Milwaukee, Nov. 14, 2017 – Daeleon, Lantrell, Patrick and Trent all have aspirations of medical research careers. With generous support from the Cullen Family Healthy Heart Research Program aiding the Cardiovascular Center (CVC) at the Medical College of Wisconsin (MCW) in its mission to train the next generation of diverse cardiovascular scientists, these students were all afforded the opportunity to receive invaluable hands-on cardiovascular research experience. At the MCW CVC this summer, they helped faculty, staff and other students with different research studies related to heart and blood vessel health.
High school student Daeleon Brown-Williams and college student Lantrell Stewart participated in the Clinical Translational Science Institute 500 Stars Initiative, a multi-institutional, comprehensive educational and workforce diversity plan focused on increasing underrepresented minority students in the translational science workforce. Both students were grateful for their summer work in the CVC labs of Jennifer Strande, MD, PhD and Michael Widlansky, MD, MPH and expressed interest in doing this kind of work again in the future as they continue in school.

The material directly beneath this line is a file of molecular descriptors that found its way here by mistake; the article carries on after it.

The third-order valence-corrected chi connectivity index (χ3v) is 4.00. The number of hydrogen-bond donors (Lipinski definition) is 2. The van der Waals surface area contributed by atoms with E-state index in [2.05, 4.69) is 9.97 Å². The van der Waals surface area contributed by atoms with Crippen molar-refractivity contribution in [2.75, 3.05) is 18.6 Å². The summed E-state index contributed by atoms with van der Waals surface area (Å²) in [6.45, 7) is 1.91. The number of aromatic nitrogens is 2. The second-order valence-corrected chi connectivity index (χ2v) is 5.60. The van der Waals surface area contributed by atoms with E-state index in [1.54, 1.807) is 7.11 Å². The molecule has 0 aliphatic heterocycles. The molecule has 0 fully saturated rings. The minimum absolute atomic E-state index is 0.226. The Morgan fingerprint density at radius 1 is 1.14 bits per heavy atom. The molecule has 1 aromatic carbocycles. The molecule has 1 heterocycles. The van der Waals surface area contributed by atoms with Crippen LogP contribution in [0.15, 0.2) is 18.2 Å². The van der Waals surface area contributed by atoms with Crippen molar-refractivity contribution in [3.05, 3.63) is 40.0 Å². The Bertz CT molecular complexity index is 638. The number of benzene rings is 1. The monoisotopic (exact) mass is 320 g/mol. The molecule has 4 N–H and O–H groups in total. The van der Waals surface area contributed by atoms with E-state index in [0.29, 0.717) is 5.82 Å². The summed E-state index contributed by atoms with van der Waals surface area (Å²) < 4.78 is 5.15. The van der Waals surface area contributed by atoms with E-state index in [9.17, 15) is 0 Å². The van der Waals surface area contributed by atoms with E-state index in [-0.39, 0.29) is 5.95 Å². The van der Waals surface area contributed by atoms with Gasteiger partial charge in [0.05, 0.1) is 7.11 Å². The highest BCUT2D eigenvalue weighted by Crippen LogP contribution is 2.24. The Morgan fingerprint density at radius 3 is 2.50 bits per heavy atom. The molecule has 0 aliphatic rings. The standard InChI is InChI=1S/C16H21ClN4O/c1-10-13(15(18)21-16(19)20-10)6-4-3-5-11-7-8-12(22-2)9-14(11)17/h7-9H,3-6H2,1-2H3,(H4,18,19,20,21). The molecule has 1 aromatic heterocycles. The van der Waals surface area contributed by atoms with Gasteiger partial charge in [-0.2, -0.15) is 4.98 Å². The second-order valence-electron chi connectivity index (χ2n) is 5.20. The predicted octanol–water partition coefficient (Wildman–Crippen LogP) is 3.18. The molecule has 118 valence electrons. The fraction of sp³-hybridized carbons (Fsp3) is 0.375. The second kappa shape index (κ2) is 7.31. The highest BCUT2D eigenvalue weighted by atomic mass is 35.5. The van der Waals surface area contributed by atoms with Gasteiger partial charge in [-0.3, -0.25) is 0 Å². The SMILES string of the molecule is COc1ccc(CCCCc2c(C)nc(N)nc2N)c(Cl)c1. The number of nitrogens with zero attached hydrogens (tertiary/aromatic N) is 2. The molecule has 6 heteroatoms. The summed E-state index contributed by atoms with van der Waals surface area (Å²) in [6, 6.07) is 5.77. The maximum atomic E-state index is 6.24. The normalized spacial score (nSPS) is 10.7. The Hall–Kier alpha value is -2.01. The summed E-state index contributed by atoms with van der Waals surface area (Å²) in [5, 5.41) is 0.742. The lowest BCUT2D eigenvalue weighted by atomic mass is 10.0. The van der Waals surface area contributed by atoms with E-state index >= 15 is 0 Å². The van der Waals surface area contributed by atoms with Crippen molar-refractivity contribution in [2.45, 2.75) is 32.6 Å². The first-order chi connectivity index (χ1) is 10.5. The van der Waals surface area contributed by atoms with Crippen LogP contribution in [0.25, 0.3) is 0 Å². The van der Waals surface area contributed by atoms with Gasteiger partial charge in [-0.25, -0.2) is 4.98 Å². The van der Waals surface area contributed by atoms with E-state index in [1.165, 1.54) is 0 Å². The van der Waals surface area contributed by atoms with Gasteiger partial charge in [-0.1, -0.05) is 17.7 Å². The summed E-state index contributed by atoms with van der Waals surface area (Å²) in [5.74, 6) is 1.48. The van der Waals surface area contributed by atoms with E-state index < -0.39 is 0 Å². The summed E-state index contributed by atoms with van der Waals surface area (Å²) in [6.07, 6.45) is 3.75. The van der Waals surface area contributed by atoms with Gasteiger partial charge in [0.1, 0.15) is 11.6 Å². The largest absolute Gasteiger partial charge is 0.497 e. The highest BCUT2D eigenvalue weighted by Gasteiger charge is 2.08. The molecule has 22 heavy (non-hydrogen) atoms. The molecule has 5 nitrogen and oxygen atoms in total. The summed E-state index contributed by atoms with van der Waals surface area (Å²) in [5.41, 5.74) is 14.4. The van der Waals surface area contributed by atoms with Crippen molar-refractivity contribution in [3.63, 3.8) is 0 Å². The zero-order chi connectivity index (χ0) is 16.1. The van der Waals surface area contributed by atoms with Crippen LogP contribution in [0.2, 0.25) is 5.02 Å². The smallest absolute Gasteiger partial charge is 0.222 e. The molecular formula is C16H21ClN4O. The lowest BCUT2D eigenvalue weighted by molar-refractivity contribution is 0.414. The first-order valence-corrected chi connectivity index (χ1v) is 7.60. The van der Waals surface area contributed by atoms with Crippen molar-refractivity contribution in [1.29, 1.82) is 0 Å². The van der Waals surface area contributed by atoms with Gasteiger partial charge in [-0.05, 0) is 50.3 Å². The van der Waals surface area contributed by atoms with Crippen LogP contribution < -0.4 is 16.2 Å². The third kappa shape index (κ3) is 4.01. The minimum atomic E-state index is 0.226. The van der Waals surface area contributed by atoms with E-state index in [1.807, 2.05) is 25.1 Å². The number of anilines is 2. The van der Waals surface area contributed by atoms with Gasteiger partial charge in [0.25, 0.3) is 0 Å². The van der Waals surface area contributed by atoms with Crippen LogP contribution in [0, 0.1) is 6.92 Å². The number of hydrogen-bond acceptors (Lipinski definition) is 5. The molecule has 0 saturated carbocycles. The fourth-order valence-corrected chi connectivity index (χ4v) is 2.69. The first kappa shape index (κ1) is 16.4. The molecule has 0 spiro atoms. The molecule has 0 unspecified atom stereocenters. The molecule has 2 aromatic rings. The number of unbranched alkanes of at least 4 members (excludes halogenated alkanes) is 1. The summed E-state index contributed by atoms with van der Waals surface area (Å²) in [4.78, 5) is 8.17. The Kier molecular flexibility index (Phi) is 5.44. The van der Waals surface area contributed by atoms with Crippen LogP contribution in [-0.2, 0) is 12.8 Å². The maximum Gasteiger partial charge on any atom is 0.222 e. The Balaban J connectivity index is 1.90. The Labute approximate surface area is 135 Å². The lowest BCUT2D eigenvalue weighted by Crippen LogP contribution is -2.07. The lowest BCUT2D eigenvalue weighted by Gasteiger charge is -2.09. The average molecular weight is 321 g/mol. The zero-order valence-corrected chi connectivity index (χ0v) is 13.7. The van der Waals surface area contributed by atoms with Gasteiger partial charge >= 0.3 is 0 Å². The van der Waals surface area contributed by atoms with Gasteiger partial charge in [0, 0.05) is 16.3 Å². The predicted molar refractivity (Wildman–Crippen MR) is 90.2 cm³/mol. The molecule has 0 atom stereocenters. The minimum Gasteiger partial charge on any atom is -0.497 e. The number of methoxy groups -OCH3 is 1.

Thankful for the unique opportunity to work directly with college and graduate students, Brown-Williams was surprised at how much he enjoyed researching in the lab. "I am very proud to say that this experience confirmed my pursuit and gave me another possible route to take," he said. "Going forward, I would like to continue to be a part of researching, as well as being a cardiovascular surgeon."
High school student Daeleon Brown-Williams works in Dr. Jennifer Strande's lab at the MCW Cardiovascular Center, researching Duchenne muscular dystrophy and heart disease.
Patrick Palines and Trent Taylor were both full-time fellows in the laboratories of CVC investigators Debebe Gebremedhin, PhD and Johnny Hong, MD as part of the Medical Student Summer Research Program, geared toward MCW students who wish to gain research experience in between their first and second years of medical school. They both made significant strides in their research projects and identified potential areas for future investigation.
Proceeds from the annual Steve Cullen Healthy Heart Club Run & Walk go into funding these and other research efforts at the CVC. In addition to supporting the four students' summer lab experiences, this year's record-breaking gift allowed the CVC to support the life-saving research of Dr. Andrew S. Greene and training for and maintenance of state-of-the-art high-end imaging essential for many research projects.
Latest press releases, stories and resources.